New ‘Prestige’ ransomware campaign targets Ukraine and Poland

A coordinated ransomware campaign targeted the transportation and logistics sectors in Ukraine and Poland this week with a previously unknown payload, researchers from Microsoft said Friday. 

The company’s Threat Intelligence Center said it observed the malware — which calls itself the “Prestige ranusomeware” in its note left on victim devices — deployed Tuesday in “attacks occurring within an hour of each other across all victims.”

Microsoft said it is still investigating and has not yet attributed the campaign to a known threat actor. However, the company wrote there are similarities to other attacks — including destructive wipers — that have targeted Ukraine and its allies since Russia invaded in February.

“The activity shares victimology with recent Russian state-aligned activity, specifically on affected geographies and countries, and overlaps with previous victims of the FoxBlade malware,” the company wrote. 

Researchers are tracking the activity under the designation DEV-0960 and released indicators of compromise to help detect infection. 

In all of the Prestige ransomware deployments observed by Microsoft, the attackers had already gained a high level of access to targeted networks through still unknown means. 

Prior to deploying the ransomware, the attackers were observed using two remote code execution tools: the commercially available RemoteExec as well as open-source solution Impacket WMIexec. In some environments, they used additional tools to extract credentials or gain additional access.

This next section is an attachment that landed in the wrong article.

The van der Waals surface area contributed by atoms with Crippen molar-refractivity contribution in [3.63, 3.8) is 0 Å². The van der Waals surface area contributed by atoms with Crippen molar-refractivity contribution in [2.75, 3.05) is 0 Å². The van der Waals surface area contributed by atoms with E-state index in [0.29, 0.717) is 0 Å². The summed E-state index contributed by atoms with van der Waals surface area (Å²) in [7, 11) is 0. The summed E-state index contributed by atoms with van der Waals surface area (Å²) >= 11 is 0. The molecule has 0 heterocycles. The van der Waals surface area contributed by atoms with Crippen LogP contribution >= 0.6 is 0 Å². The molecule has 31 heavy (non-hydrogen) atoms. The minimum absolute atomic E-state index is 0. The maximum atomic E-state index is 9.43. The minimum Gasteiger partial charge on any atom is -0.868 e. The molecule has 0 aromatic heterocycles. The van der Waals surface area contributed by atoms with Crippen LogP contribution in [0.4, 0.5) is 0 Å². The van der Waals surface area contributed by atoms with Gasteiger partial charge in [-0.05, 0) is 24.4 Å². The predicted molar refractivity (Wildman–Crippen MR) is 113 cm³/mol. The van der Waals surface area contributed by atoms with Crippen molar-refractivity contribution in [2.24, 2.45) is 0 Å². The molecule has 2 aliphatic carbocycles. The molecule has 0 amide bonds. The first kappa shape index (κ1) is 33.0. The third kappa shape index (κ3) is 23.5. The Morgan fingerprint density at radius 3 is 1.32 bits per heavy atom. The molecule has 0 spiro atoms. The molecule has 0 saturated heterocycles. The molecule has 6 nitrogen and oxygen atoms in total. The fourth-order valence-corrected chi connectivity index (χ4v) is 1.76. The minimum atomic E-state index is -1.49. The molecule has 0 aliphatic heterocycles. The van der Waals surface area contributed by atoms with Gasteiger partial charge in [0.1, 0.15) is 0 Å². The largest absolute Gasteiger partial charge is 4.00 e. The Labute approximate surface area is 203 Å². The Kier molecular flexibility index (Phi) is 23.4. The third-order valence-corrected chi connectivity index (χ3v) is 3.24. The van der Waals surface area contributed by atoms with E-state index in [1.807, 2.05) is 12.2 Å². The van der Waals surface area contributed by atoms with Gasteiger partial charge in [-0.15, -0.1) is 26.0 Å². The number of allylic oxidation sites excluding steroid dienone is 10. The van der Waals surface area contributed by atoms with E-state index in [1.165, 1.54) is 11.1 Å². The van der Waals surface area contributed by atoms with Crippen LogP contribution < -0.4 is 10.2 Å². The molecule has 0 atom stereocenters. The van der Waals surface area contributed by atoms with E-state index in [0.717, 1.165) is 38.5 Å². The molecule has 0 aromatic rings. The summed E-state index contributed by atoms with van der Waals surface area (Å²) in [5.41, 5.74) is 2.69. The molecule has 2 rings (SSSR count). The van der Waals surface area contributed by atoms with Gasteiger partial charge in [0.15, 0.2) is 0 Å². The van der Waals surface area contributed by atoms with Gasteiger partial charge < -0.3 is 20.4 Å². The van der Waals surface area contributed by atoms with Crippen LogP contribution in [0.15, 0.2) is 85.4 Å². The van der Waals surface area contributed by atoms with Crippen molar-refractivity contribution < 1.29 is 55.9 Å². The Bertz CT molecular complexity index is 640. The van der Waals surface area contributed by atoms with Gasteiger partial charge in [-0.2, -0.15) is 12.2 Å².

Microsoft reported seeing three different methods for deploying the ransomware. Two involved attackers uploading the payload to an admin shared folder, then activating it on network systems using remote code tools to trigger them on victim systems. A third involved the payload being added to the Active Directory Domain Controller and deployed across networks. 

Such enterprise-wide deployment is uncommon in Ukraine and the activities were not linked to any of the 94 ransomware groups Microsoft was already tracking, the company said. 

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Andrea Peterson

Andrea Peterson

(they/them) is a longtime cybersecurity journalist who cut their teeth covering technology policy at ThinkProgress (RIP) and The Washington Post before doing deep-dive public records investigations at the Project on Government Oversight and American Oversight.